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Why Don’t Women Have the Priesthood?

Posted by nebula0 on October 3, 2008


Every active Mormon male, when he turns the wise age of 12, receives the Aaronic priesthood.  At 18, he receives the Melchizedek priesthood.  More than that, if he is going to be involved in local leadership, at some point he will be ordained a high priest.  The priesthood is the authority to act in the name of God, and those with the Aaronic priesthood may pass the sacrament, as 12 year old boys do, while the Melchizedek priesthood is necessary for things like the laying on of hands.  The closest women get to the priesthood is to share in the priesthood of their husbands, and a promise in the temple that they will become priestesses and queens to their husbands.  Or, the argument is made that Motherhood is akin to the priesthood, which on the surface of it makes no sense because Motherhood is akin to Fatherhood, not the priesthood which deals with authority to act in the name of God.  The question should naturally arise: why don’t women have the priesthood?  After all, if Mormon theology is going to be so generous as to allow every gentile and Jew male to become a priest (compared to the Bible, wherein only Israelite males of a particular tribe could become priests) why stop there, why not extend it to women too?

If you are to ask this question, you may run into a couple of answers, the most popular one right now goes like: women are naturally more ‘spiritual’ than men, so men need the priesthood to train them and women don’t.  I hope it is obvious to my readers the condescending nature of this argument.  God picks those most incompetent to run his church, really?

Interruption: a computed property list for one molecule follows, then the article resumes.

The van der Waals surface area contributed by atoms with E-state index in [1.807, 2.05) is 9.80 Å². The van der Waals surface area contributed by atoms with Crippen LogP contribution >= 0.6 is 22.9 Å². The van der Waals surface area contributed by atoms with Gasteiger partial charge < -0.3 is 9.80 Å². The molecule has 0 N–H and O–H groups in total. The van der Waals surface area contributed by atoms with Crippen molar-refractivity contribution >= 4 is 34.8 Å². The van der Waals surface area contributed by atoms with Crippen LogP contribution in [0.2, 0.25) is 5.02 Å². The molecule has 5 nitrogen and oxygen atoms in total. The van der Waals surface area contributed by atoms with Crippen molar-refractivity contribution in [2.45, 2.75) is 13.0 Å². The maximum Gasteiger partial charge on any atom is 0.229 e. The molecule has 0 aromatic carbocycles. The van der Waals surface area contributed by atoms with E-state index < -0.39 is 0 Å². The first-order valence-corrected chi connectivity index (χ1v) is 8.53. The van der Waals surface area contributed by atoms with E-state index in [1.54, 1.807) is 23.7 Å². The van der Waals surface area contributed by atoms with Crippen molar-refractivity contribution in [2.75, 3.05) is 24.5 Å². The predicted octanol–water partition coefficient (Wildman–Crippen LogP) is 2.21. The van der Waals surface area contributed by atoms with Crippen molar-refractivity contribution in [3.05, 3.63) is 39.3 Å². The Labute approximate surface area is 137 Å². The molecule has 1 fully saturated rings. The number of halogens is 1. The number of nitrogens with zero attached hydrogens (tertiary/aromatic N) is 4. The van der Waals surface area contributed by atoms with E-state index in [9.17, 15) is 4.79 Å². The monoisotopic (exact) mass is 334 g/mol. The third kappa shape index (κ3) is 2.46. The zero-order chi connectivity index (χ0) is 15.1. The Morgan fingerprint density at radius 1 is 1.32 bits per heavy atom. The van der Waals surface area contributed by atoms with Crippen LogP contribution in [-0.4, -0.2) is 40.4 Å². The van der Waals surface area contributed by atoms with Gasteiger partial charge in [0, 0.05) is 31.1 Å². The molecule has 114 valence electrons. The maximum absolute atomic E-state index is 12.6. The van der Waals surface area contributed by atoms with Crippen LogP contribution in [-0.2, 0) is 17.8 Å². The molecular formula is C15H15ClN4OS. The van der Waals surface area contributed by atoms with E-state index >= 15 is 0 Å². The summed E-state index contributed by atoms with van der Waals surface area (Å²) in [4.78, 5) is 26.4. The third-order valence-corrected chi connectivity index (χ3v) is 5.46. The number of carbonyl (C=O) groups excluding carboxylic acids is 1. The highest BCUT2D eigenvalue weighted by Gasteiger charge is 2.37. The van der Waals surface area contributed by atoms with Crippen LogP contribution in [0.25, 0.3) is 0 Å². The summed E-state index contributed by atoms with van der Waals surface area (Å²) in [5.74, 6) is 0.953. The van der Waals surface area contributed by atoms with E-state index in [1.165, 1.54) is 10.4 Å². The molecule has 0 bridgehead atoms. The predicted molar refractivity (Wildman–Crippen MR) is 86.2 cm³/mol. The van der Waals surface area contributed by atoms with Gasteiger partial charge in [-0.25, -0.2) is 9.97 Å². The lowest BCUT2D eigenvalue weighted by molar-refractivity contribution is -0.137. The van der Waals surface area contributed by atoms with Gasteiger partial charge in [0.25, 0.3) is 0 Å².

A second argument may talk about women being the heart, and men being the head of the home.  Since families are the basic building block of Mormon society, this argument then extends into the more public sphere of ecclesiastical authority.  Women are there to be emotional and spiritual nurturers, men to be the thinkers and planners.  This, as the argument runs, is because men and women are inherently different and that’s just the way it is.  Perhaps there is truth to this, after all, the brains of men and women are different, as is the basic body shape.  But, studies suggest that if anything while men may be better at reading maps and more interested in abstract math in general, women in general make better managers of people.  Because women are better readers of emotion and better at multitasking, they are the natural managers, not men.  Hence, women should be perfectly suited for leadership in church positions, not men.  You don’t get it, the defender of this argument might say, the differences are beyond scientific inquiry, they are spiritual differences.  Women are supposed to be nurturers of the home, that’s what the prophet says.  Okay, I say, that’s a different argument altogether.